Every time someone writes someone has to raise other issues and tell them to write about that instead. It’s a ridiculous and obvious distraction. If someone writes about potholes should we enjoin them to write about some other more pressing matter? No. Deal with the issue at hand. In this case there is reasonable evidence Israel is committing genocide and it seems the veil is being lifted on the international order showing both its weaknesses and the hypocrisy of the west.

      The most militarised population, armed to the teeth, and supported by the UK, France, Germany, and BFFs the United States is fighting for its survival? That’s certainly a claim I’ve heard before. More plausible though is that this is genocidal revenge combined with creating a deterrence (who would want to tangle with a maniac state after all).

      It is the most tragic of ironies that the very people that experienced the crime of crimes has become so demented that they think the only way to be safe is to commit genocide.

    • Luke S says:

      “Israel is currently fighting for its survival as a Jewish state, as it has been doing since 1948 – time and time again!”
      Was the area that has steadily grown into Israel since 1948 empty of humans when it became part of Israel? Do you know why the media always uses the term “occupied” for a large part of it?
      As a South African, we all know how it turns out when we just kick out, kill, and oppress those who were there when we came along. And please, don’t bring ancient writing or religion into it. It isn’t helping either side look credible.

    • Luke S says:

      “I wish I could be convinced that the unremitting drumbeat of hatred populating just about every domestic and international news medium since October 8, 2023, is unrelated to the fact that Israel is a Jewish state.”
      Are you convinced that the hatred for how the Taliban treats Afghans is unrelated to the fact that Afghanistan is an Islamic state?
      Does criticising the decisions and policies of that country’s leaders automatically make a person Islamophobic? No.
      Any and every government can, and must be held to account for the decisions it makes. Indirectly accusing those who do as racists by connecting that country’s religion to the acts of it’s leaders is a low blow, irrelevant, and frankly quite insulting.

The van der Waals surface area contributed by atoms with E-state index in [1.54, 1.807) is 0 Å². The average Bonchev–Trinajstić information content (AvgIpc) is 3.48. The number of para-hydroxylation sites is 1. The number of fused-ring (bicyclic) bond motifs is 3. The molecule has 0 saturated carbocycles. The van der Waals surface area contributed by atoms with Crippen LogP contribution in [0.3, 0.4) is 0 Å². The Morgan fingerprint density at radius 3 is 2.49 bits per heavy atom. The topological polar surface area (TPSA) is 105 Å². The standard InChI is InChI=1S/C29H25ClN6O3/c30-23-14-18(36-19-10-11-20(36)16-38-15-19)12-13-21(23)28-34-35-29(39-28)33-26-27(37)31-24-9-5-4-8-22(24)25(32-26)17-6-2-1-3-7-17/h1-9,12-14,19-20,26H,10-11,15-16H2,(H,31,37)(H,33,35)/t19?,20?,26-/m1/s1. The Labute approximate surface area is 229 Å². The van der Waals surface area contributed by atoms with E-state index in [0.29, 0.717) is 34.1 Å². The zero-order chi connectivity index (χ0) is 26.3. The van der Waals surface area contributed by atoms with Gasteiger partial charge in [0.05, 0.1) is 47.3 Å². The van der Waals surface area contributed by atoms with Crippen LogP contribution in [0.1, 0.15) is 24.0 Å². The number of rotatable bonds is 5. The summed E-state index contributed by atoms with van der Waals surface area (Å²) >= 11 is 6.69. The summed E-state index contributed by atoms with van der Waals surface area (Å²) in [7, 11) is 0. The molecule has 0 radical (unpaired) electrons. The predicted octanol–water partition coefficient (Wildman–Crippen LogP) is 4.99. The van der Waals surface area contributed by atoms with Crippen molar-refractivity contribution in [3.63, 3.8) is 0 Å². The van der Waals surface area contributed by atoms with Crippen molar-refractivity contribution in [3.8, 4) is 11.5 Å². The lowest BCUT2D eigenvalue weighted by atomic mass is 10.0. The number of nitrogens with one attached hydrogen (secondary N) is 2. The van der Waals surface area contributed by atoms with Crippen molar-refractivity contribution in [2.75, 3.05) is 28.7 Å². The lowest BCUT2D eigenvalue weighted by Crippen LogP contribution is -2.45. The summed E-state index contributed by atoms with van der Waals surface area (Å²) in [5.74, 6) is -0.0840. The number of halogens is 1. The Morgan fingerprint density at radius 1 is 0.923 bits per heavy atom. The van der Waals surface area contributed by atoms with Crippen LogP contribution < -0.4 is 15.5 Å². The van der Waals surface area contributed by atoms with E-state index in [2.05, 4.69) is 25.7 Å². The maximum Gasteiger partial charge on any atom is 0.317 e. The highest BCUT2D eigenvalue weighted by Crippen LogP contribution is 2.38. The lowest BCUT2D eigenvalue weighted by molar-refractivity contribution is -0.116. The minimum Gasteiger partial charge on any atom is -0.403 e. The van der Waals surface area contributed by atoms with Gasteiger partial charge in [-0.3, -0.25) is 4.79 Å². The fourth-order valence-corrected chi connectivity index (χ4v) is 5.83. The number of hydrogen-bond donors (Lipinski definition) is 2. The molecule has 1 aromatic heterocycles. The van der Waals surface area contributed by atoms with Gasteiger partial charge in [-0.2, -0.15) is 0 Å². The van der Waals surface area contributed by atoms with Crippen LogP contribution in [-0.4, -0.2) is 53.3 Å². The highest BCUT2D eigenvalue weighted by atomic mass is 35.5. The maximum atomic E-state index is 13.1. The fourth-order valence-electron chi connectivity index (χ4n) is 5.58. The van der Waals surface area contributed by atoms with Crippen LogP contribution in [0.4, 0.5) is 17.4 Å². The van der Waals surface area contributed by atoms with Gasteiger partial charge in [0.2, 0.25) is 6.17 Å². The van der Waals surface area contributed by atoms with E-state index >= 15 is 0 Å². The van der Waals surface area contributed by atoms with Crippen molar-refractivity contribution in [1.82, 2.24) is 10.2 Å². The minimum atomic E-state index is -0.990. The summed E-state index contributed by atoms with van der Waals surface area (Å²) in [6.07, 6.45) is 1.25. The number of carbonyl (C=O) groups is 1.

• John P says:

      You are just trotting out the standard Zionist responses used since 1948. The victim card, the “it must be because we are Jewish” angle, maybe the “we are the totally innocent only democratic state” nonsense.

      Then if all else fails deflection and whataboutism are always a safe bet.

  • Tothe Point says:

    A more pertinent question is what is Hamas, Hezbola and the Houthies doing to cease their blatant flouting of international law. Oh, I forgot that these terrorists have a “legitimate” reason for their actions……the existence of Israel.

    • John P says:

      At best this is an alternative question, it is certainly not “more pertinent”

    • Kenneth FAKUDE says:

      You are deliberately miss the point, there is a reason why people hate the existence of Israel as a state and have no problem with the existence of Jews.
      Do your research.

  • Troy Marshall says:

    Palestine has been under military occupation since 1967. Fifty Seven Years! The longest military occupation in modern times. This can’t be justified.
    Israel has just annexed 800 hectares of Palestinian land for settlements. This is against international law.
    Were the October attacks atrocities? Yes, undeniably so, I can never get with the killing of unarmed civilians.
    Don’t get me started on the killing of children.
    How do we view fifty seven years of illegal military occupation. How can we defend Israel’s right to exist while we ignore that it’s Israel who are denying Palestinians the right to sovereignty?